It Is About The Relationship Not The Transaction
Co-creation emphasizes the generation and ongoing realization of mutual organization-customer value. Historically, organizations spent too much time and effort to extract as much value out of a relationship as possible. Unfortunately, customers are now more knowledgeable, connected and interactive than they have ever been. This was one of the themes in my Evolution of the Contact Center post last month, I subtitled this ‘Governance’. In trying to play catch-up on my reading, the June issue of Harvard Business Review took a similar stance. They called it “Pricing to Create Shared Value” (by Marco Bertini and John T. Gourville).
While my focus was (and still is) customer service, the HBR article in the June 2012 issue focuses much more on pricing strategies. There are some great examples, ones many of us have heard before. The airlines (yes, the poster child for doing things wrong). Do everything they can to extract value. Once you have confirmed your seat, everything else is a cost; from baggage to pillows. In this instance, the overall customer experience is abysmal and the traveler is left with a sour taste in their mouth.
Where does value originate?
Before I read this article, I had not considered this point. According to the authors “value neither originates with nor belongs solely to the firm. Without a willing customer, there is no value.” Fascinating in the simplicity of the statement. When I was first reading the article, I was about ready to challenge the premise, until the last phrase. Without a customer, there is no value – simple really. The authors extend the premise by simply using logic. If you cannot have value without a customer, value must be shared. Value can be enhanced (expanded) via co-creation. It is true that there is a little bit of chicken and egg going on here, as the company must initiate the process of creating something valuable, but it is positive feedback loop if done right.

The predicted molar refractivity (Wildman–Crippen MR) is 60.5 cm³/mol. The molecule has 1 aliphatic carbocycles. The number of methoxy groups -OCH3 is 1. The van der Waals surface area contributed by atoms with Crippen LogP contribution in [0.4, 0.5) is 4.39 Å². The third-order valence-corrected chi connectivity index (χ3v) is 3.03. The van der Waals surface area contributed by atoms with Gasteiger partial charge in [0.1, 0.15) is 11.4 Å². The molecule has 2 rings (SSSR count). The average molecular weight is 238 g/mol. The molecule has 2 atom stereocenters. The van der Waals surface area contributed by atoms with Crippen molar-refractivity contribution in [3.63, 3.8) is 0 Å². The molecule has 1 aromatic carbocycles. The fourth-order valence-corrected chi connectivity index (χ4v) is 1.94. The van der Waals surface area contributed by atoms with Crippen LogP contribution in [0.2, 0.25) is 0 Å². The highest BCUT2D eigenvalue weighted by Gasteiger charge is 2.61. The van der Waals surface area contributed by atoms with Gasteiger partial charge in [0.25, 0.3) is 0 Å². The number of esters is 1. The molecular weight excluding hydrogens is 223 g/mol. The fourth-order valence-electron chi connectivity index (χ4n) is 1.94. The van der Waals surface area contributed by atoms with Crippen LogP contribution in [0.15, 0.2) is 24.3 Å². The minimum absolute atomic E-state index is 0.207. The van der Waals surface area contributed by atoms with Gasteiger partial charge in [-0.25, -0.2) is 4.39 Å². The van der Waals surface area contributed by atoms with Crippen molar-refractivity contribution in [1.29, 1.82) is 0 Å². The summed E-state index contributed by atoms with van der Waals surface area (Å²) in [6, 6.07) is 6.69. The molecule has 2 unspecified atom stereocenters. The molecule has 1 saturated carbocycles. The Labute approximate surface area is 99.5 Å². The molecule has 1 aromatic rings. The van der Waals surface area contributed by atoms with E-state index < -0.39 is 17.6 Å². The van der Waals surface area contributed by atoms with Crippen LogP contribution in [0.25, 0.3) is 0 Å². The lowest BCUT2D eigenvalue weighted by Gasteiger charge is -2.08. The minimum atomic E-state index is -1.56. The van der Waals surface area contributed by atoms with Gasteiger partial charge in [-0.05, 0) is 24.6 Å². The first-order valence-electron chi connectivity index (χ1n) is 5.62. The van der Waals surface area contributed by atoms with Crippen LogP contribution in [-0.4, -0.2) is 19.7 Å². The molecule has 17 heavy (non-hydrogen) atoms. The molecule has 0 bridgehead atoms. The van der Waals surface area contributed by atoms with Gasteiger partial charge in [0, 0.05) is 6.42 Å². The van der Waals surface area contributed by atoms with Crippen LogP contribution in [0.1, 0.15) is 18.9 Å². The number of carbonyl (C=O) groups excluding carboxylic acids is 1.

Price, Money or Value?
Money or currency always seem to be an afterthought in these conversations. Academics talk about value exchange, when they really just do not like say the word ‘money’.
“Consumers often come to identify with the brands they buy, and firms hope to encourage this, preferring loyal customers to ones who engage on a merely transactional basis. But pricing decisions often undermine the relationship between brands and their followers.”
Why is it that pricing decisions undermine the the relationship? Because, the firm tries to extract as much value from the individual as possible (to make the numbers). However, if the firm is transparent about how it makes money – yes, businesses are there to make money – the transparency builds trust and loyalty. Within the article, there is an a great example, especially for those who have heard the phrase ” You do not actually want a drill, what you want is a hole in the wall”. Hilti is a company who created a Fleet Management program, operating on just this premise. The realization was that construction company’s do not really care about owning tools, what they wanted is the outcome of using the tools (aka a hole in the wall or a hole in the ground).
There is a whole lot more to the article, I only hit the tip of the iceberg, well worth the read.
- There is a Big Difference Between Can’t and Won’t
- Stop Thinking in Two Dimensions
- No Beginning, No Middle and No End
- Rethinking the Customer Journey
- The Simplest Thing I Ever Had to Write
- Context Integration, the Future of System to System Interactions
- The Evolution of Customer Community
- The Fine Line Between Personalization and Creepy
- Experience Innovation
- Maybe We are Using the Wrong Words to Describe Collaboration
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